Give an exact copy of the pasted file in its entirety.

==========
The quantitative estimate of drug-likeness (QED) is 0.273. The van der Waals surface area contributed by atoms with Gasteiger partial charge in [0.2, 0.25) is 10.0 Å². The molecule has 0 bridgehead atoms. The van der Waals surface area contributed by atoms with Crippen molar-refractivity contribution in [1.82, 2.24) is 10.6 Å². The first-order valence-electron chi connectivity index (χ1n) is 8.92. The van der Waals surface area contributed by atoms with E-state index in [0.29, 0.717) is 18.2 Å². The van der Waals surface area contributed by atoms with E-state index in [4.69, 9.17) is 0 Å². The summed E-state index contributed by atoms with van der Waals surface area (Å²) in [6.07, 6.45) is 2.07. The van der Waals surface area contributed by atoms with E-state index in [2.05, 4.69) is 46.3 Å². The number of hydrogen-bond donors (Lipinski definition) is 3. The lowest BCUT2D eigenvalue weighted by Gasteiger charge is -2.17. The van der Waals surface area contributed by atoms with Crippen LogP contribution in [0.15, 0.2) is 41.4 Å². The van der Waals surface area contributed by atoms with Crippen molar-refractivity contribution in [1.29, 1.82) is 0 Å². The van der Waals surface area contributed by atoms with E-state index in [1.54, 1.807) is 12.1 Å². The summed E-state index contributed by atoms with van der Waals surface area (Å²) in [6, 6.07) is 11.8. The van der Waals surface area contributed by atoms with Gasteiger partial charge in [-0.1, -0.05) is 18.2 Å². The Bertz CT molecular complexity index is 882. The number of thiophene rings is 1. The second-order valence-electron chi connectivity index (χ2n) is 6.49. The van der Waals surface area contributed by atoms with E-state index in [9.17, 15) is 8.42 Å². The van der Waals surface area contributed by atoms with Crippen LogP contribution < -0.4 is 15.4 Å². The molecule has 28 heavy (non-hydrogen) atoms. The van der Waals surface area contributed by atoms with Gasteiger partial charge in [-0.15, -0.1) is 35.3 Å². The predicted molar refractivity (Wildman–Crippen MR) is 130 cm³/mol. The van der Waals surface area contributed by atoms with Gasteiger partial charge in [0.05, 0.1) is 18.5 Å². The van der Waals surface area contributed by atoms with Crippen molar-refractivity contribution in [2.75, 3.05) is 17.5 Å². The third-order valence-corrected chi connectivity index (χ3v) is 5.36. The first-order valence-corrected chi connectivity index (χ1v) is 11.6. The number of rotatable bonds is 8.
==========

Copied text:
The quantitative estimate of drug-likeness (QED) is 0.273. The van der Waals surface area contributed by atoms with Gasteiger partial charge in [0.2, 0.25) is 10.0 Å². The molecule has 0 bridgehead atoms. The van der Waals surface area contributed by atoms with Crippen molar-refractivity contribution in [1.82, 2.24) is 10.6 Å². The first-order valence-electron chi connectivity index (χ1n) is 8.92. The van der Waals surface area contributed by atoms with E-state index in [0.29, 0.717) is 18.2 Å². The van der Waals surface area contributed by atoms with E-state index in [4.69, 9.17) is 0 Å². The summed E-state index contributed by atoms with van der Waals surface area (Å²) in [6.07, 6.45) is 2.07. The van der Waals surface area contributed by atoms with E-state index in [2.05, 4.69) is 46.3 Å². The number of hydrogen-bond donors (Lipinski definition) is 3. The lowest BCUT2D eigenvalue weighted by Gasteiger charge is -2.17. The van der Waals surface area contributed by atoms with Crippen LogP contribution in [0.15, 0.2) is 41.4 Å². The van der Waals surface area contributed by atoms with Crippen molar-refractivity contribution in [1.29, 1.82) is 0 Å². The van der Waals surface area contributed by atoms with E-state index in [1.54, 1.807) is 12.1 Å². The summed E-state index contributed by atoms with van der Waals surface area (Å²) in [6, 6.07) is 11.8. The van der Waals surface area contributed by atoms with Gasteiger partial charge in [-0.1, -0.05) is 18.2 Å². The Bertz CT molecular complexity index is 882. The number of thiophene rings is 1. The second-order valence-electron chi connectivity index (χ2n) is 6.49. The van der Waals surface area contributed by atoms with E-state index in [9.17, 15) is 8.42 Å². The van der Waals surface area contributed by atoms with Crippen LogP contribution < -0.4 is 15.4 Å². The molecule has 28 heavy (non-hydrogen) atoms. The van der Waals surface area contributed by atoms with Gasteiger partial charge in [-0.15, -0.1) is 35.3 Å². The predicted molar refractivity (Wildman–Crippen MR) is 130 cm³/mol. The van der Waals surface area contributed by atoms with Gasteiger partial charge in [0.05, 0.1) is 18.5 Å². The van der Waals surface area contributed by atoms with Crippen molar-refractivity contribution in [2.75, 3.05) is 17.5 Å². The third-order valence-corrected chi connectivity index (χ3v) is 5.36. The first-order valence-corrected chi connectivity index (χ1v) is 11.6. The number of rotatable bonds is 8.